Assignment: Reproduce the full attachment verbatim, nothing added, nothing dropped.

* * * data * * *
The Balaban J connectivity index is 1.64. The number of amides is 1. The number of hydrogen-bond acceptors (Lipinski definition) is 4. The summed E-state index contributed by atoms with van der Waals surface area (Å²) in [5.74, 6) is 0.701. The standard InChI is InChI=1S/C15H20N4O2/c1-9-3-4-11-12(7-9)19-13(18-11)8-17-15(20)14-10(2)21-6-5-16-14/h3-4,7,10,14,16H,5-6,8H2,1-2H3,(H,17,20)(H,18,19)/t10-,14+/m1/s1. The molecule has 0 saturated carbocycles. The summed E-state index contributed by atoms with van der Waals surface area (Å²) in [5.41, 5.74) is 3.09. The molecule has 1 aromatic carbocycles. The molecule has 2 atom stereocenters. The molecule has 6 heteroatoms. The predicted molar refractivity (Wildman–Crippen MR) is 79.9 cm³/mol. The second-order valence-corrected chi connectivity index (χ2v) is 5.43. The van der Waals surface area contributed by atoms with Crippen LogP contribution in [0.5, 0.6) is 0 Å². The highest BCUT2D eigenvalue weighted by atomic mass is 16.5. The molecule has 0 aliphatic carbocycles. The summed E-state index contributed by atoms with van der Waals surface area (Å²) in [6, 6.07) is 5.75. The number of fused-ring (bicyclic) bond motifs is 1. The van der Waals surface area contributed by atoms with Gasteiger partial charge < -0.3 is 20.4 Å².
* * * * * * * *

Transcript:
The Balaban J connectivity index is 1.64. The number of amides is 1. The number of hydrogen-bond acceptors (Lipinski definition) is 4. The summed E-state index contributed by atoms with van der Waals surface area (Å²) in [5.74, 6) is 0.701. The standard InChI is InChI=1S/C15H20N4O2/c1-9-3-4-11-12(7-9)19-13(18-11)8-17-15(20)14-10(2)21-6-5-16-14/h3-4,7,10,14,16H,5-6,8H2,1-2H3,(H,17,20)(H,18,19)/t10-,14+/m1/s1. The molecule has 0 saturated carbocycles. The summed E-state index contributed by atoms with van der Waals surface area (Å²) in [5.41, 5.74) is 3.09. The molecule has 1 aromatic carbocycles. The molecule has 2 atom stereocenters. The molecule has 6 heteroatoms. The predicted molar refractivity (Wildman–Crippen MR) is 79.9 cm³/mol. The second-order valence-corrected chi connectivity index (χ2v) is 5.43. The van der Waals surface area contributed by atoms with Crippen LogP contribution in [0.5, 0.6) is 0 Å². The highest BCUT2D eigenvalue weighted by atomic mass is 16.5. The molecule has 0 aliphatic carbocycles. The summed E-state index contributed by atoms with van der Waals surface area (Å²) in [6, 6.07) is 5.75. The number of fused-ring (bicyclic) bond motifs is 1. The van der Waals surface area contributed by atoms with Gasteiger partial charge < -0.3 is 20.4 Å².